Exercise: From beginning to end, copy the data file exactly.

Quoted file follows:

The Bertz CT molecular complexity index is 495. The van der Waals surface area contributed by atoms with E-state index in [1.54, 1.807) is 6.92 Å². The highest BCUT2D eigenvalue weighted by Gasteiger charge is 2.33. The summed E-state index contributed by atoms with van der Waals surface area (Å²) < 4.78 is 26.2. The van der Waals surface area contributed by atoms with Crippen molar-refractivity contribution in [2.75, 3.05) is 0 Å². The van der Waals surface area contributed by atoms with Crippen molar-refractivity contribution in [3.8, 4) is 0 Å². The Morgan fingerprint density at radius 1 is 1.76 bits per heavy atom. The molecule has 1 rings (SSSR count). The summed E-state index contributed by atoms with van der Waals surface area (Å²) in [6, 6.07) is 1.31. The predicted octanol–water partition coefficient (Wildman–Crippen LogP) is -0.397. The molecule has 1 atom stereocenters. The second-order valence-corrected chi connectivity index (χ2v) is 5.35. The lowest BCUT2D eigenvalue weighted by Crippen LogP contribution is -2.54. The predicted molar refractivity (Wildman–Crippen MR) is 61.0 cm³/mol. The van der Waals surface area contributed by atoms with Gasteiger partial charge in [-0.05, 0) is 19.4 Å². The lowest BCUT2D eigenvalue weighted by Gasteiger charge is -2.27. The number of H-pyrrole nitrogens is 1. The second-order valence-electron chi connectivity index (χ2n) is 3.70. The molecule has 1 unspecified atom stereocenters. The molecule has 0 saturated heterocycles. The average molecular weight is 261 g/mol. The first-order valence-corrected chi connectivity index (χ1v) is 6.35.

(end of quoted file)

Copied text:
The Bertz CT molecular complexity index is 495. The van der Waals surface area contributed by atoms with E-state index in [1.54, 1.807) is 6.92 Å². The highest BCUT2D eigenvalue weighted by Gasteiger charge is 2.33. The summed E-state index contributed by atoms with van der Waals surface area (Å²) < 4.78 is 26.2. The van der Waals surface area contributed by atoms with Crippen molar-refractivity contribution in [2.75, 3.05) is 0 Å². The van der Waals surface area contributed by atoms with Crippen molar-refractivity contribution in [3.8, 4) is 0 Å². The Morgan fingerprint density at radius 1 is 1.76 bits per heavy atom. The molecule has 1 rings (SSSR count). The summed E-state index contributed by atoms with van der Waals surface area (Å²) in [6, 6.07) is 1.31. The predicted octanol–water partition coefficient (Wildman–Crippen LogP) is -0.397. The molecule has 1 atom stereocenters. The second-order valence-corrected chi connectivity index (χ2v) is 5.35. The lowest BCUT2D eigenvalue weighted by Crippen LogP contribution is -2.54. The predicted molar refractivity (Wildman–Crippen MR) is 61.0 cm³/mol. The van der Waals surface area contributed by atoms with Gasteiger partial charge in [-0.05, 0) is 19.4 Å². The lowest BCUT2D eigenvalue weighted by Gasteiger charge is -2.27. The number of H-pyrrole nitrogens is 1. The second-order valence-electron chi connectivity index (χ2n) is 3.70. The molecule has 1 unspecified atom stereocenters. The molecule has 0 saturated heterocycles. The average molecular weight is 261 g/mol. The first-order valence-corrected chi connectivity index (χ1v) is 6.35.